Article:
Governments throughout Europe use auctions to award valuable spectrum licences to mobile phone companies. In a new open-access book, Geoffrey Myers demonstrates why some auctions succeed and others fail, and how regulators can do better by learning from good practice.
The ‘Hitchhiker’s Guide to the Galaxy’ in Douglas Adams’ eponymous book described the Earth as ‘mostly harmless’. In my new book, a boiled-down description of the UK’s spectrum auctions is that they have been ‘mostly successful’. Based on the richness and nuances lying behind this brief conclusion for the UK, and from a range of examples in other European countries, I draw out the wider lessons to be learned for any country.
The radio spectrum is a scarce natural resource that we use every day of our lives, whether browsing the internet or checking social media on our smartphones, watching terrestrial or satellite television, listening to the radio, opening car or garage doors with a remote key fob, travelling on taxis, buses, trains, boats or airplanes that use wireless communication, or using the emergency services if something goes wrong.
It is now mainstream practice in Europe and worldwide to utilise auctions in order to award licences, which provide rights to use specific frequency bands in part of the radio spectrum, especially for cellular mobile services. Auctions can work out broadly as expected, be highly successful, or go embarrassingly wrong. We can take a step back and consider the good, the bad, and the ugly experiences of European auctions.
Some commentators have characterised as ‘ugly’ the very high prices in 3G auctions in Germany and the UK in 2000 (which were then followed by low prices in other European countries), describing them as a fiasco which drained mobile operators’ finances and starved them of funding for investment. However, there is mixed evidence whether or not these auctions with exceptionally high auction prices led to delays in 3G rollouts.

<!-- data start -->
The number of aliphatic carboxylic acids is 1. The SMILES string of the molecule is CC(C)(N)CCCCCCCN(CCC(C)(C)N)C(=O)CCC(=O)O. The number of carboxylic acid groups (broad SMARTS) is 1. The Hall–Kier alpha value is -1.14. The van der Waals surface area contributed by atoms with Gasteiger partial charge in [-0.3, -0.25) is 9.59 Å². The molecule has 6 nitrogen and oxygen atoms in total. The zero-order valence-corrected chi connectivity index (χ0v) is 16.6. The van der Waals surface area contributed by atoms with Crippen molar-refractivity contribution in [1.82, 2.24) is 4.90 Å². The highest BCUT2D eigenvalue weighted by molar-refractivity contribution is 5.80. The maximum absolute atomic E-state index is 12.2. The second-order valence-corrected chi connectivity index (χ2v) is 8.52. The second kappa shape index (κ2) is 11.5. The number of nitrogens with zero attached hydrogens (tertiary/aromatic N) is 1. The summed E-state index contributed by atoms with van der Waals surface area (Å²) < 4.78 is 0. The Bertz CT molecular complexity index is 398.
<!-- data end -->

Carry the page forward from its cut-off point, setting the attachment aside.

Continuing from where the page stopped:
Furthermore, my judgement of UK auctions as ‘mostly successful’ has nothing to do with the high revenue raised in 2000 for the government’s coffers. Instead, it is based on the economic efficiency and public value arising from the outcomes, chiefly in terms of allocating spectrum to the operators able to use it most efficiently, and promoting downstream competition between operators at the retail level to benefit consumers. Revenue-raising can be a legitimate objective for auctions, but it should be subsidiary to other aspects of economic efficiency, because the benefits generated for the public by successful auctions can be an order of magnitude larger.
A ‘bad’, and all too common, mistake in spectrum auctions comes from setting excessive reserve prices in a vain attempt to increase revenue – you can ‘lead the horse to water’ at the auction, but the minister or regulator setting the reserve prices cannot make the companies that are bidding ‘drink’ by buying the spectrum licence if the reserve price is more than they are willing to pay. There has been unsold spectrum in auctions in, for example, the Czech Republic, Italy, the Netherlands, Norway, Portugal, Romania, Slovenia, Spain, Switzerland, and Turkey.